Natural occurring regulatory T cells (CD4+CD25+ FoxP3+; Treg) comprise a small number of CD4+ T cells that have been implicated in MS pathogenesis. Although Treg cell numbers in peripheral blood and CSF appear to be similar in MS patients and in healthy controls, several studies point to defects in the capacity of Tregs from MS patients to suppress myelin-specific T cell activation in the periphery (Viglietta et al., 2004). In addition to CD4+CD25+FoxP3+ Treg, in vitro antigen activation leads to Foxp3 expression in CD8+ T cells. This enables CD8+ T cells to also acquire suppressive activity (Correale and Villa, 2010).

Although an autoreactive T cell-mediated immune response has been considered critical for MS pathogenesis, increasing evidence indicates that B cells also play a key role, as indicated by the presence of B cells, plasma cells, immunoglobulins, and complement deposition in autopsy tissues from MS patients, along with immunoglobulin-myelin complex within macrophages (Genain et al., 1999). Intrathecal IgG synthesis, and the recent finding of B-cell lymphoid follicles in the meninges of MS patients with progressive disease, further support this concept (Magliozzi et al., 2007; Franchiotta et al., 2008). In addition, B cells may promote neuroinflammation in MS via secretion of pro-inflammatory cytokines such as TNF-α, and lymphotoxins in the presence of T cell-derived cytokine IFN-γ (Bar-Or et al., 2010). Conversely, B cells are also likely to have immune-suppressive properties. For example, IL-10 secretion by B cells can serve to limit pro-inflammatory autoreactive CD4+ T cell response (Fillatreau et al., 2002).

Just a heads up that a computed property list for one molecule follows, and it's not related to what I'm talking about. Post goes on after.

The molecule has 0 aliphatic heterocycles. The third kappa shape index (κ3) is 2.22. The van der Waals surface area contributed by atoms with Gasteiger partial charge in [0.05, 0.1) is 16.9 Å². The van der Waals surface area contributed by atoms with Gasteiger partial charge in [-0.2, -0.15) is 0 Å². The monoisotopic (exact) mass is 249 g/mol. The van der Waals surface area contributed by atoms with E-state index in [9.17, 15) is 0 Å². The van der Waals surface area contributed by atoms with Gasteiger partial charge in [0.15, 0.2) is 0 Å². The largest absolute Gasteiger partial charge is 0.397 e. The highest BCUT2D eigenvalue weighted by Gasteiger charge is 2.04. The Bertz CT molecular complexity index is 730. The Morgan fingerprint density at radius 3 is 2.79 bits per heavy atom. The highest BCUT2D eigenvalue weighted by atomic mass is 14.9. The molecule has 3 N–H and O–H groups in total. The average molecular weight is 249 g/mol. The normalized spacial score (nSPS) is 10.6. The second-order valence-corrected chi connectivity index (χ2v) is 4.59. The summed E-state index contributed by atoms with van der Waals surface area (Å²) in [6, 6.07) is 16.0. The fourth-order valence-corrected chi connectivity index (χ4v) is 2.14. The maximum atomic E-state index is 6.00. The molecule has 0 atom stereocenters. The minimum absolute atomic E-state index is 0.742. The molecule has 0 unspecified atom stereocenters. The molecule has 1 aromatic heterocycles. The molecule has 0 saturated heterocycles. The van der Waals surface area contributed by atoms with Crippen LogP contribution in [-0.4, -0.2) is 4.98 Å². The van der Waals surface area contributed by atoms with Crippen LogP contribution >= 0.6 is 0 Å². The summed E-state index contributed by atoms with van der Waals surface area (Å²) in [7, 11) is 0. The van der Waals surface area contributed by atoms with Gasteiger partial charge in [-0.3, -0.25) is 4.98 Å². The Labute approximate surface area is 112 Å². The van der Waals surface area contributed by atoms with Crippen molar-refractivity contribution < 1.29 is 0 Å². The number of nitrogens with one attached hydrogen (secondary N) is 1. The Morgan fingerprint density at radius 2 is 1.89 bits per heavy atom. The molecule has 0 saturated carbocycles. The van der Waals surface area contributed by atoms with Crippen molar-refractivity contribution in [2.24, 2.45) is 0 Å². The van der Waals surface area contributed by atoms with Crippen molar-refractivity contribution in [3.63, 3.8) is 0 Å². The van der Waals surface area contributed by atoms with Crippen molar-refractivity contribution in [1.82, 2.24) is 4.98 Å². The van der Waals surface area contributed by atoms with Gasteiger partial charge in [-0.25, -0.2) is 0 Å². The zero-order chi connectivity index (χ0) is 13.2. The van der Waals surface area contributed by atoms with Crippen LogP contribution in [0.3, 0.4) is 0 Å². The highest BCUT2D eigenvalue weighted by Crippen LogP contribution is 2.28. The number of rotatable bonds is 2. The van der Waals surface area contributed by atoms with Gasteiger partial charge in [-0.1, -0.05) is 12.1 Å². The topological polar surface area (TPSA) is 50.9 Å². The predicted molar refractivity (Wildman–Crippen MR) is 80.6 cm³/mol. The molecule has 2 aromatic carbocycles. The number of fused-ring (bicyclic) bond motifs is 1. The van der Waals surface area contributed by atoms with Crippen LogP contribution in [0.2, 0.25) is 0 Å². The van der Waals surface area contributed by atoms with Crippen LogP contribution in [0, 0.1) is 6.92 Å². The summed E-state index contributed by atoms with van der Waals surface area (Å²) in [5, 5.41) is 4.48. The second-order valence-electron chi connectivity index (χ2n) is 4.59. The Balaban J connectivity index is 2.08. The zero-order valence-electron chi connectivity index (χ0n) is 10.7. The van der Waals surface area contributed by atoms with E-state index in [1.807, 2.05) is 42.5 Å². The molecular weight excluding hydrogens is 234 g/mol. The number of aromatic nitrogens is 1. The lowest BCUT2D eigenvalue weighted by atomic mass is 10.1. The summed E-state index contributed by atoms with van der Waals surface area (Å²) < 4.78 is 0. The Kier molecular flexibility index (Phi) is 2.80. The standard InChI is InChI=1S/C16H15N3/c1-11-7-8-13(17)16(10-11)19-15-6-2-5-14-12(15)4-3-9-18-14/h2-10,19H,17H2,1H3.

Immune access to the CNS is generally considered to be restricted. Only by engaging in a critically timed sequence of events can autoreactive lymphocytes enter the CNS compartment. Initially, leukocyte engages in rolling, activation, and arrest along the Blood-Brain Barrier endothelium. This initial step is greatly facilitated by upregulation of endothelial cell adhesion molecules, including ICAM-1 and VCAM-1 (Piccio et al., 2002). Changes in the vascular endothelium could result from pro-inflammatory mediators circulating within the vasculature, including TNF-α, and IFN-γ. The complex sets of molecules that leukocytes depend on for entry into the CNS are integrins, a group of molecules mediating adhesion between cells. Among a panel of leukocyte adhesion receptors, VLA-4 was identified as the crucial factor for encephalitogenic T-cell binding to the endothelium (Yednock et al., 1992). In addition, leukocyte migration to the CNS is increased through the action of chemokines and their receptors, which have been implicated in leukocyte influx into the CNS observed in MS (Holman et al., 2011).